This is the eighth chapter from an e-book by one of the Campus Clipper’s former publishing interns, who wrote about how to make sushi. Follow our blog for more chapters from this e-book. We have the most talented interns ever and we’re so proud of them! For over 20 years, the Campus Clipper has been offering awesome student discounts in NYC,  from the East Side to Greenwich Village. Along with inspiration, the company offers students a special coupon booklet and the Official Student Guide, which encourage them to discover new places in the city and save money on food, clothing and services.  

At the Campus Clipper, not only do we help our interns learn new skills, make money, and create wonderful e-books, we give them a platform to teach others. Check our website for more student savings and watch our YouTube video showing off some of New York City’s finest students during the Welcome Week of 2015.

Become a fan on Facebook and follow us on Twitter and Instagram

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Make Your Own Sushi: Study Break Sushi

Saturday, March 11th, 2017

Image Credit: http://www.rawtillwhenever.com/wp-content/uploads/2015/09/vegan-tempura-sushi-2.png

Image Credit: http://www.rawtillwhenever.com/wp-content/uploads/2015/09/vegan-tempura-sushi-2.png

Generally, when I’ve been stuck in the library for a while, and I finally take a study break, it’s spent watching stupid youtube videos while eating junk food from the vending machine. Although that makes for an easy snack break, junk food is not such a great idea. After all, there are plenty of foods that are good for your mind and memory, and there’s no better time for a stimulating snack than on a study break! Several of these “brain foods” make for a great sushi recipe, so the next time you need a snack while you’re studying, try it out!

For this recipe we’ll be using brown rice and sushi rice mixed together, along with broccoli, eggplant, and asparagus. Brown rice provides vitamin B6, which has been linked to memory, cognition and brain health. Broccoli, too, has B6, as well as vitamin K, which is known to improve the health of brain cells. Eggplant contains nasunin, an antioxidant that is said to protect the lipids in brain cell membranes that maintain your brain’s health; and asparagus is a good source of folate, which is good for your brain and even reduces the risk of dementia later in life.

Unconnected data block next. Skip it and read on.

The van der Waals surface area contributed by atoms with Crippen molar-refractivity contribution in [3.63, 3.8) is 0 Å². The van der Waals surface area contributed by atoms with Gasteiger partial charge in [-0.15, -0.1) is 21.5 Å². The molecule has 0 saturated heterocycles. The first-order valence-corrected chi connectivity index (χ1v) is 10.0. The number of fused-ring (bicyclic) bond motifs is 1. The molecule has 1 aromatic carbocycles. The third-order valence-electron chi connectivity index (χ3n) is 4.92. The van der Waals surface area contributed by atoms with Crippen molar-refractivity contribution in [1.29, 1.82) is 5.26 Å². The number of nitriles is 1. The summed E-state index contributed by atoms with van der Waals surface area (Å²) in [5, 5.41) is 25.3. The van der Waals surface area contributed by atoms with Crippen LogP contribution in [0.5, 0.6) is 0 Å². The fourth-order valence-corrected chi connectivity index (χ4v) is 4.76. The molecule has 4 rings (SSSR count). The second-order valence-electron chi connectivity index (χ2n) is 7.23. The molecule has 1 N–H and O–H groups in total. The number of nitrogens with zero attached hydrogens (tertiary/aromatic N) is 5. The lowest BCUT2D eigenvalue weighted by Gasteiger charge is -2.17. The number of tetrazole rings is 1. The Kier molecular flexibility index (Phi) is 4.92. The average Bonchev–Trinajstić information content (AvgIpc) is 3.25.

To start, fold and tear a two inch strip off the seaweed. Spread a layer of rice over the seaweed, while leaving a border on both the top and bottom edges. Fold the bottom edge of seaweed on top of the rice layer, lay the seaweed strip down, and line your ingredients up. Bring the whole layer down to the edge of the bamboo mat, and roll the sushi together. Cut into eighths, and enjoy!

For a drink that goes well with your study sushi, rather than having a soda, try some matcha green tea on the side! It’s delicious, and it has antioxidants and vitamins that are also good for your brain!


This is the seventh chapter from an e-book by one of the Campus Clipper’s former publishing interns, who wrote about how to make sushi. Follow our blog for more chapters from this e-book. We have the most talented interns ever and we’re so proud of them! For over 20 years, the Campus Clipper has been offering awesome student discounts in NYC,  from the East Side to Greenwich Village. Along with inspiration, the company offers students a special coupon booklet and the Official Student Guide, which encourage them to discover new places in the city and save money on food, clothing and services.  

At the Campus Clipper, not only do we help our interns learn new skills, make money, and create wonderful e-books, we give them a platform to teach others. Check our website for more student savings and watch our YouTube video showing off some of New York City’s finest students during the Welcome Week of 2015.

Become a fan on Facebook and follow us on Twitter and Instagram